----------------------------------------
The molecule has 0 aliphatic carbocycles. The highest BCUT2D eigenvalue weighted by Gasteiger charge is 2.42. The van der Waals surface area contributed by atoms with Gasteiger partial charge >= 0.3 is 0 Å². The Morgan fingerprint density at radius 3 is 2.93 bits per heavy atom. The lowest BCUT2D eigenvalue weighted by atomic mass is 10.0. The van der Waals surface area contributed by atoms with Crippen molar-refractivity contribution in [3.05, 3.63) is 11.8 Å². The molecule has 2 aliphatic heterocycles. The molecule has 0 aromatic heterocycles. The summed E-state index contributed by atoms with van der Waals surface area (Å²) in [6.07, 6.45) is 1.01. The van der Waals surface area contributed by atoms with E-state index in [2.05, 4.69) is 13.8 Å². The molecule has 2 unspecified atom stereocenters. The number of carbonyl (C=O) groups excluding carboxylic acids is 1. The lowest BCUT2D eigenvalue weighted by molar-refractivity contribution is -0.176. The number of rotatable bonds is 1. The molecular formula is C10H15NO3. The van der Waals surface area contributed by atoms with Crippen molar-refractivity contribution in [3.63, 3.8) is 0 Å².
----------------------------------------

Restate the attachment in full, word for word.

The molecule has 0 aliphatic carbocycles. The highest BCUT2D eigenvalue weighted by Gasteiger charge is 2.42. The van der Waals surface area contributed by atoms with Gasteiger partial charge >= 0.3 is 0 Å². The Morgan fingerprint density at radius 3 is 2.93 bits per heavy atom. The lowest BCUT2D eigenvalue weighted by atomic mass is 10.0. The van der Waals surface area contributed by atoms with Crippen molar-refractivity contribution in [3.05, 3.63) is 11.8 Å². The molecule has 2 aliphatic heterocycles. The molecule has 0 aromatic heterocycles. The summed E-state index contributed by atoms with van der Waals surface area (Å²) in [6.07, 6.45) is 1.01. The van der Waals surface area contributed by atoms with E-state index in [2.05, 4.69) is 13.8 Å². The molecule has 2 unspecified atom stereocenters. The number of carbonyl (C=O) groups excluding carboxylic acids is 1. The lowest BCUT2D eigenvalue weighted by molar-refractivity contribution is -0.176. The number of rotatable bonds is 1. The molecular formula is C10H15NO3. The van der Waals surface area contributed by atoms with Crippen molar-refractivity contribution in [3.63, 3.8) is 0 Å².